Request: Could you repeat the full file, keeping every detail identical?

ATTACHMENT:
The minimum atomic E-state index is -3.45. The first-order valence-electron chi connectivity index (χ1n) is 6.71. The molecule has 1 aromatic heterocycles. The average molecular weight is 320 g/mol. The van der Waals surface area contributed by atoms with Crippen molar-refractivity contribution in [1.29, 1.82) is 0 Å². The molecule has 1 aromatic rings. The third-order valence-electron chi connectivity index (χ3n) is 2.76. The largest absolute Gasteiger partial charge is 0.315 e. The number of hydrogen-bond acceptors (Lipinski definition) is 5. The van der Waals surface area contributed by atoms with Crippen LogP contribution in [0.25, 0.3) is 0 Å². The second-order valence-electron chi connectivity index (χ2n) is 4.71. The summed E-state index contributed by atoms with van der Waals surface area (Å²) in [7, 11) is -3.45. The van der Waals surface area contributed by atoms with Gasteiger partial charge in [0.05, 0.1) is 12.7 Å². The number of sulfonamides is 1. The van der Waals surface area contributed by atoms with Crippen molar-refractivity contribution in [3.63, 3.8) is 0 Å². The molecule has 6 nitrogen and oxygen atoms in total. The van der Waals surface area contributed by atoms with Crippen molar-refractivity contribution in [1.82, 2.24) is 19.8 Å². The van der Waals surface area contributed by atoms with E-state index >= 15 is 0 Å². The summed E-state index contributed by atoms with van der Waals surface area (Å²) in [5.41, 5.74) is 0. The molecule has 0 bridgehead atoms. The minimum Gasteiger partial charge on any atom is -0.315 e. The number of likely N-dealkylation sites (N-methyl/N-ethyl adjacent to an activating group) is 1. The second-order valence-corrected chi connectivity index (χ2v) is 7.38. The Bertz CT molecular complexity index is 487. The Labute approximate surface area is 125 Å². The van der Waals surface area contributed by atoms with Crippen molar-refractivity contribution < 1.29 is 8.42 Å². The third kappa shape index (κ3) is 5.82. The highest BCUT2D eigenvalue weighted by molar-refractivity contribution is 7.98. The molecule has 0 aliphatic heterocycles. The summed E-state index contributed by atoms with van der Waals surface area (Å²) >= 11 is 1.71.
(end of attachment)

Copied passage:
The minimum atomic E-state index is -3.45. The first-order valence-electron chi connectivity index (χ1n) is 6.71. The molecule has 1 aromatic heterocycles. The average molecular weight is 320 g/mol. The van der Waals surface area contributed by atoms with Crippen molar-refractivity contribution in [1.29, 1.82) is 0 Å². The molecule has 1 aromatic rings. The third-order valence-electron chi connectivity index (χ3n) is 2.76. The largest absolute Gasteiger partial charge is 0.315 e. The number of hydrogen-bond acceptors (Lipinski definition) is 5. The van der Waals surface area contributed by atoms with Crippen LogP contribution in [0.25, 0.3) is 0 Å². The second-order valence-electron chi connectivity index (χ2n) is 4.71. The summed E-state index contributed by atoms with van der Waals surface area (Å²) in [7, 11) is -3.45. The van der Waals surface area contributed by atoms with Gasteiger partial charge in [0.05, 0.1) is 12.7 Å². The number of sulfonamides is 1. The van der Waals surface area contributed by atoms with Crippen molar-refractivity contribution in [3.63, 3.8) is 0 Å². The molecule has 6 nitrogen and oxygen atoms in total. The van der Waals surface area contributed by atoms with Crippen molar-refractivity contribution in [1.82, 2.24) is 19.8 Å². The van der Waals surface area contributed by atoms with E-state index >= 15 is 0 Å². The summed E-state index contributed by atoms with van der Waals surface area (Å²) in [5.41, 5.74) is 0. The molecule has 0 bridgehead atoms. The minimum Gasteiger partial charge on any atom is -0.315 e. The number of likely N-dealkylation sites (N-methyl/N-ethyl adjacent to an activating group) is 1. The second-order valence-corrected chi connectivity index (χ2v) is 7.38. The Bertz CT molecular complexity index is 487. The Labute approximate surface area is 125 Å². The van der Waals surface area contributed by atoms with Crippen molar-refractivity contribution < 1.29 is 8.42 Å². The third kappa shape index (κ3) is 5.82. The highest BCUT2D eigenvalue weighted by molar-refractivity contribution is 7.98. The molecule has 0 aliphatic heterocycles. The summed E-state index contributed by atoms with van der Waals surface area (Å²) >= 11 is 1.71.